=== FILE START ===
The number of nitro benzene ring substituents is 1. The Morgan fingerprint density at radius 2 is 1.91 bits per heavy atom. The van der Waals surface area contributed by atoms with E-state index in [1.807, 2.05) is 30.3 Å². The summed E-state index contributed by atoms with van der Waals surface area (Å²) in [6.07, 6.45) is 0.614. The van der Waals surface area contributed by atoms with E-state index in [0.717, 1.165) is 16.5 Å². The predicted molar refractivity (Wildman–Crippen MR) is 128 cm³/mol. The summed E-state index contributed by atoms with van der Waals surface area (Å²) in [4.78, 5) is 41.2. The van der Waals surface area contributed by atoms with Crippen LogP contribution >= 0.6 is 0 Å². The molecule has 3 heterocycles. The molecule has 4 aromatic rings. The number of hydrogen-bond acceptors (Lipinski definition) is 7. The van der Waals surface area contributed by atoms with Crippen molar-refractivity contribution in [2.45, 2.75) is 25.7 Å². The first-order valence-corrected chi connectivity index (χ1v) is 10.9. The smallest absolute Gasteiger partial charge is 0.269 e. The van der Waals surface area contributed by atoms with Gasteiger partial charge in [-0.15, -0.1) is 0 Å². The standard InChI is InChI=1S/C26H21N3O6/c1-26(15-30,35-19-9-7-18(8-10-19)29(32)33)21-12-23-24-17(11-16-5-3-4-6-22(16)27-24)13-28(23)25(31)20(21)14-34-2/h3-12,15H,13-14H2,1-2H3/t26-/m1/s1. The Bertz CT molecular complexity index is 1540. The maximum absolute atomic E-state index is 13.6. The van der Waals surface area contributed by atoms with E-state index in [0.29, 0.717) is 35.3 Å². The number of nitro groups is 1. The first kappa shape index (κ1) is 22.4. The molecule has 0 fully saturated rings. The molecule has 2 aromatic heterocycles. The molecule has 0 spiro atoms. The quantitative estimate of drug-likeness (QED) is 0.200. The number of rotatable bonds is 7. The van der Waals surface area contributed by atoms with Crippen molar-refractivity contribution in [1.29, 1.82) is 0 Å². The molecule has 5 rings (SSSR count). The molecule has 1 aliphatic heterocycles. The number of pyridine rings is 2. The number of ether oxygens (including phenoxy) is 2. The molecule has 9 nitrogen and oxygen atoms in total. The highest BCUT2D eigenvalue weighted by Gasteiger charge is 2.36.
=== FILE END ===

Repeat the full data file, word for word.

The number of nitro benzene ring substituents is 1. The Morgan fingerprint density at radius 2 is 1.91 bits per heavy atom. The van der Waals surface area contributed by atoms with E-state index in [1.807, 2.05) is 30.3 Å². The summed E-state index contributed by atoms with van der Waals surface area (Å²) in [6.07, 6.45) is 0.614. The van der Waals surface area contributed by atoms with E-state index in [0.717, 1.165) is 16.5 Å². The predicted molar refractivity (Wildman–Crippen MR) is 128 cm³/mol. The summed E-state index contributed by atoms with van der Waals surface area (Å²) in [4.78, 5) is 41.2. The van der Waals surface area contributed by atoms with Crippen LogP contribution >= 0.6 is 0 Å². The molecule has 3 heterocycles. The molecule has 4 aromatic rings. The number of hydrogen-bond acceptors (Lipinski definition) is 7. The van der Waals surface area contributed by atoms with Crippen molar-refractivity contribution in [2.45, 2.75) is 25.7 Å². The first-order valence-corrected chi connectivity index (χ1v) is 10.9. The smallest absolute Gasteiger partial charge is 0.269 e. The van der Waals surface area contributed by atoms with Gasteiger partial charge in [-0.15, -0.1) is 0 Å². The standard InChI is InChI=1S/C26H21N3O6/c1-26(15-30,35-19-9-7-18(8-10-19)29(32)33)21-12-23-24-17(11-16-5-3-4-6-22(16)27-24)13-28(23)25(31)20(21)14-34-2/h3-12,15H,13-14H2,1-2H3/t26-/m1/s1. The Bertz CT molecular complexity index is 1540. The maximum absolute atomic E-state index is 13.6. The van der Waals surface area contributed by atoms with E-state index in [0.29, 0.717) is 35.3 Å². The number of nitro groups is 1. The first kappa shape index (κ1) is 22.4. The molecule has 0 fully saturated rings. The molecule has 2 aromatic heterocycles. The molecule has 0 spiro atoms. The quantitative estimate of drug-likeness (QED) is 0.200. The number of rotatable bonds is 7. The van der Waals surface area contributed by atoms with Crippen molar-refractivity contribution in [1.29, 1.82) is 0 Å². The molecule has 5 rings (SSSR count). The molecule has 1 aliphatic heterocycles. The number of pyridine rings is 2. The number of ether oxygens (including phenoxy) is 2. The molecule has 9 nitrogen and oxygen atoms in total. The highest BCUT2D eigenvalue weighted by Gasteiger charge is 2.36.